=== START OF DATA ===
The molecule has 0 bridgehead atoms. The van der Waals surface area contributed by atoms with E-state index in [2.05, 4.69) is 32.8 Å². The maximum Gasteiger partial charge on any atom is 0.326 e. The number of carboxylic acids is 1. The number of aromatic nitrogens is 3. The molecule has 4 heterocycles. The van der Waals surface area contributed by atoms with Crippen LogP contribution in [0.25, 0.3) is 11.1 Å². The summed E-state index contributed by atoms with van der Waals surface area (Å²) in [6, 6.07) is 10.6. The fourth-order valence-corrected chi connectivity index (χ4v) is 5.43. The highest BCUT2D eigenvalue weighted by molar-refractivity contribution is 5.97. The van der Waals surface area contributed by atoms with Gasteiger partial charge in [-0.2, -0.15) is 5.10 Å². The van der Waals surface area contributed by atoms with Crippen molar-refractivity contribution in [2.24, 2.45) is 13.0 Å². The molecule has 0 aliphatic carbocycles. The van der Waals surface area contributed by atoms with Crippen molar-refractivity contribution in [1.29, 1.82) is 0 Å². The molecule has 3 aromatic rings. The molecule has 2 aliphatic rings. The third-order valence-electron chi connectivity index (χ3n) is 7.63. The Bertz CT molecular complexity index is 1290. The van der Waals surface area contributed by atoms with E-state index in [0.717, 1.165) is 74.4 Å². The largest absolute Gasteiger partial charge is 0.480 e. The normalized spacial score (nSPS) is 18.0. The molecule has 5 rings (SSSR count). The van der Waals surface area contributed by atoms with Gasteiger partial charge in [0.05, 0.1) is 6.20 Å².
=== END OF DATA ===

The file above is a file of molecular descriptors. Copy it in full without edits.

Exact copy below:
The molecule has 0 bridgehead atoms. The van der Waals surface area contributed by atoms with E-state index in [2.05, 4.69) is 32.8 Å². The maximum Gasteiger partial charge on any atom is 0.326 e. The number of carboxylic acids is 1. The number of aromatic nitrogens is 3. The molecule has 4 heterocycles. The van der Waals surface area contributed by atoms with Crippen LogP contribution in [0.25, 0.3) is 11.1 Å². The summed E-state index contributed by atoms with van der Waals surface area (Å²) in [6, 6.07) is 10.6. The fourth-order valence-corrected chi connectivity index (χ4v) is 5.43. The highest BCUT2D eigenvalue weighted by molar-refractivity contribution is 5.97. The van der Waals surface area contributed by atoms with Gasteiger partial charge in [-0.2, -0.15) is 5.10 Å². The van der Waals surface area contributed by atoms with Crippen molar-refractivity contribution in [2.24, 2.45) is 13.0 Å². The molecule has 0 aliphatic carbocycles. The van der Waals surface area contributed by atoms with Crippen molar-refractivity contribution in [1.29, 1.82) is 0 Å². The molecule has 3 aromatic rings. The molecule has 2 aliphatic rings. The third-order valence-electron chi connectivity index (χ3n) is 7.63. The Bertz CT molecular complexity index is 1290. The van der Waals surface area contributed by atoms with E-state index in [0.717, 1.165) is 74.4 Å². The largest absolute Gasteiger partial charge is 0.480 e. The normalized spacial score (nSPS) is 18.0. The molecule has 5 rings (SSSR count). The van der Waals surface area contributed by atoms with Gasteiger partial charge in [0.05, 0.1) is 6.20 Å².